The lights are placed along the hold-short line and are switched on and off automatically. Unlike the yellow guard lights which mean “use caution,” red stop bar lights mean STOP – Don’t even THINK about moving. When the lights are on, there is active traffic on the runway or landing imminently. The lights must be extinguished before an aircraft can proceed.
As of 2016, fifteen US airports have Runway Status lights installed with more on the way. Look for them at busy airports. They’re really bright; you can’t miss them.
Airport Lighting Trivia:
You might notice a different hue and intensity of taxi and runway lights at some airports. The reason? New LED lights.
LED light prices have dropped dramatically in the past few years. Airports all over the world are changing to LEDs to lower electric bills and reduce maintenance costs. They’re bright, and they look great!
Runways designed for low visibility operations (bad weather) have a lot of lights.
Note that not all runways have the same light configuration. The runway at St. Thomas, USVI, has only basic edge lighting because the weather is usually gorgeous. Foggy San Francisco, on the other hand, needs a full lighting system for low visibility weather.
Runway Edge Lights: The lights that mark the left and right edges of the runway are primarily white. The edge lights along the last 2000 feet of runway are yellow to let the pilots know that the end of the runway is approaching. This is useful information for both takeoff and landing.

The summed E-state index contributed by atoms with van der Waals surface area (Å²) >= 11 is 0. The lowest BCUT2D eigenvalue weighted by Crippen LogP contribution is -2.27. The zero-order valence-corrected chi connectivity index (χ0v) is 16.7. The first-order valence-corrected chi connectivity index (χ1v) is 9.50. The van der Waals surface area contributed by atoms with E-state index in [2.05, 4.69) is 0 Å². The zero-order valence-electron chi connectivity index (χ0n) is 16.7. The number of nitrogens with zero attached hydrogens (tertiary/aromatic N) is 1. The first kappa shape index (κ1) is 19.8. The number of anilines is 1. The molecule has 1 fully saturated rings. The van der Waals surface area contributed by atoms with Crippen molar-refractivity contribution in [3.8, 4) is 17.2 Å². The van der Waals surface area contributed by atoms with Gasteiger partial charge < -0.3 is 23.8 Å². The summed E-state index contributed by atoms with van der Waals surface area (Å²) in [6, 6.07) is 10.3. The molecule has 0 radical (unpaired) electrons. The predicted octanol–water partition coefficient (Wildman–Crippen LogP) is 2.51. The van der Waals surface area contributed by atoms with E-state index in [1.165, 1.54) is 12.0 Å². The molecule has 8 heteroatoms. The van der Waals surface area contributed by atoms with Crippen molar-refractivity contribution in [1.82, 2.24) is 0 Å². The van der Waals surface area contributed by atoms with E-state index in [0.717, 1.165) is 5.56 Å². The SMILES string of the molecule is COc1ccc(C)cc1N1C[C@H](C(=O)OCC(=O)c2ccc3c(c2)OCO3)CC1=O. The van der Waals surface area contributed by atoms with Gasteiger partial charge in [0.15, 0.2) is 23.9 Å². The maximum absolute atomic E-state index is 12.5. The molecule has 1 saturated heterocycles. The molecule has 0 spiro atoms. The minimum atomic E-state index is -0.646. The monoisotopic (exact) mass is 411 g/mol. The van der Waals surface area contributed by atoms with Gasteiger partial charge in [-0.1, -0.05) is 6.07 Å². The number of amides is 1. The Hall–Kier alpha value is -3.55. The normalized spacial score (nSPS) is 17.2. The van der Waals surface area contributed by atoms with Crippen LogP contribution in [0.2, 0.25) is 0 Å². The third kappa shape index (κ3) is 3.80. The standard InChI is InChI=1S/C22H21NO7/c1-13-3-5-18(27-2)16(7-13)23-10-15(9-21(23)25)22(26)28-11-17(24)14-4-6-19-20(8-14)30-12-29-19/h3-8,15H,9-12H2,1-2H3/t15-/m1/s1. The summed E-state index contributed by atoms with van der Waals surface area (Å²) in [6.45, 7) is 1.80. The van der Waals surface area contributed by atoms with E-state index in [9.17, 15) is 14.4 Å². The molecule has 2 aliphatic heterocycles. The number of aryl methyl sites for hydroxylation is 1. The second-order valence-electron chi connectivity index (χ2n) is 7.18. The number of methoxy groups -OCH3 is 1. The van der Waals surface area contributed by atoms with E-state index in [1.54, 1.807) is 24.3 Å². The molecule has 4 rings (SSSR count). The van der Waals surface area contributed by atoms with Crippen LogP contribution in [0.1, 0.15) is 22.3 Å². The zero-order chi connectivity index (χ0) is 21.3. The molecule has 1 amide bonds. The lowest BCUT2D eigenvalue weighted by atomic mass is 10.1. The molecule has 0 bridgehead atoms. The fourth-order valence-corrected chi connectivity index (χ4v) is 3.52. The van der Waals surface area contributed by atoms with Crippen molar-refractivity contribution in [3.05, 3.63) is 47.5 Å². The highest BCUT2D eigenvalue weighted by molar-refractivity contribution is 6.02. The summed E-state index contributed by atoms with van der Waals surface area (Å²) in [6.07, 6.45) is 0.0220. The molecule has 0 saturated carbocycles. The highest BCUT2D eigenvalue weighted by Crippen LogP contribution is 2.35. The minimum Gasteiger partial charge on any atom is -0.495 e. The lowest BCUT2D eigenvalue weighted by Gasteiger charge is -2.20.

Runway Threshold and End Lights: The beginning of the usable portion of runway is marked with a row of green threshold lights. Red lights mark the end of the runway.
Runway End Identifier Lights (REILs): To further highlight the beginning of the runway, two very bright strobe lights are installed to the left and right of the runway threshold. REILs are bright and can be seen for miles in good weather. Flashing REILs can even be seen while cruising at 35,000 feet. See if you can spot some on your next flight.
Note: ICAO refers to REILs as Runway Threshold Identification Lights